Metropolitan News-Enterprise


Thursday, November 8, 2018


Page 1


Court of Appeal:

Anti-SLAPP Motions May Not Be Filed in Limited Civil Cases


By a MetNews Staff Writer


The Court of Appeal for this district declared yesterday that anti-SLAPP motions may be filed only in unlimited jurisdiction civil cases.

Div. Three, in an opinion by Presiding Justice Lee Edmon, granted a writ of mandate ordering the Appellate Division of the Los Angeles Superior Court to vacate a decision in which it directed that a special motion to strike, pursuant to Code of Civil Procedure §425.16, be acted upon in a limited jurisdiction civil case.

Edmon reasoned that Code of Civil Procedure §92, which spells out what pleadings and motions are permissible in limited civil cases, does not include anti-SLAPP motions. She pointed out that subdivision (d) provides:

“Motions to strike are allowed only on the ground that the damages or relief sought are not supported by the allegations of the complaint.”

The jurist wrote:

“A special motion to strike, or anti-SLAPP motion, is one brought on the ground that the cause of action against the defendant arose from defendant’s exercise of the constitutional right of petition or free speech in connection with a public issue so as to require the plaintiff to establish a probability of prevailing on the claim…—not ‘on the ground that the damages or relief sought are not supported by the allegations of the complaint.’…We conclude the restrictive language of section 92(d), which limits the type of motions to strike that may be brought in a limited civil case, precludes the filing of a special motion to strike in such a case.”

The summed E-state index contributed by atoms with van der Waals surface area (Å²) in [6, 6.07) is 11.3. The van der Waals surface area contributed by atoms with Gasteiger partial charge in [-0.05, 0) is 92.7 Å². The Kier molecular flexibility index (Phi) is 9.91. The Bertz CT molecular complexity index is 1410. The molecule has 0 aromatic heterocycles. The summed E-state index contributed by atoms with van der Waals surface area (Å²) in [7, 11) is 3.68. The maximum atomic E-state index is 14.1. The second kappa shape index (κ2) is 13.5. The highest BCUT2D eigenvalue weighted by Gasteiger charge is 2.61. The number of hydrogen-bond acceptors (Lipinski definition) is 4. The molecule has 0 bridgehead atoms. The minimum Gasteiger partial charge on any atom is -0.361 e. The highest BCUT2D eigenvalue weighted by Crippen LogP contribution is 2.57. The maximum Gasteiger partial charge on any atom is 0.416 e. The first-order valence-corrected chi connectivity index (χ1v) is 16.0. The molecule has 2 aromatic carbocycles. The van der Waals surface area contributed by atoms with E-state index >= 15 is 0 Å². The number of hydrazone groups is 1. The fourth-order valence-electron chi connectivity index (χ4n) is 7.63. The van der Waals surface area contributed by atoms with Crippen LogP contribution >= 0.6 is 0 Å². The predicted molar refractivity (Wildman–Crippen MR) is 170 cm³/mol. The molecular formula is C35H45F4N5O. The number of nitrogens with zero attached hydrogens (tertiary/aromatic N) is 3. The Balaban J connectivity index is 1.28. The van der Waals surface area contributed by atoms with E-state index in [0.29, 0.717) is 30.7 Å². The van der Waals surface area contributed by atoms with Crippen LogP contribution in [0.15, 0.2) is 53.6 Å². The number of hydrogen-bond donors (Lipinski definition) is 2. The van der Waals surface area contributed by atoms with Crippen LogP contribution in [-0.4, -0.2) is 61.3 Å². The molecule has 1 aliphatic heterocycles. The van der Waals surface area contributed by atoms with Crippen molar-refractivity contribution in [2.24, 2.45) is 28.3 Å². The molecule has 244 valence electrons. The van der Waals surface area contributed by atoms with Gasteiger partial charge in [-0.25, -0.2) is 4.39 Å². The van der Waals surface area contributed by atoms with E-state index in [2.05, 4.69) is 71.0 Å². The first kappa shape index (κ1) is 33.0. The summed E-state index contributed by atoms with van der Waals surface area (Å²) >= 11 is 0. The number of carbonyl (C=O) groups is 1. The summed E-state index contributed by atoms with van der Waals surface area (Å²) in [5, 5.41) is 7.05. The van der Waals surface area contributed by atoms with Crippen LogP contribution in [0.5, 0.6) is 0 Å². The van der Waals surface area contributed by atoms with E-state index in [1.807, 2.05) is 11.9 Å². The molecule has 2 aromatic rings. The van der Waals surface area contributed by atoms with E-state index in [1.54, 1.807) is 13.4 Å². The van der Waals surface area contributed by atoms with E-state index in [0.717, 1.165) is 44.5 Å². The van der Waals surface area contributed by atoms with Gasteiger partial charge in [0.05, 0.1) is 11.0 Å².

The Appellate Division had reasoned that a “special” motion to strike was separate and apart from the ordinary motion to strike which §92 sought to restrict in limited civil cases.

Edmon said:

“At the time the Legislature enacted section 425.16, it declined to add language either to section 92 or to section 425.16 to expand the range of motions to strike that are allowed in limited civil cases.  By refraining from doing so, the Legislature authorized special motions to strike to be filed in unlimited civil cases, but left unchanged section 92(d)’s restriction on motions to strike that may be brought in limited civil cases.”

The case is 1550 Laurel Owner’s Assn., Inc. v. Appellate Division of Superior Court, B288091.


Copyright 2018, Metropolitan News Company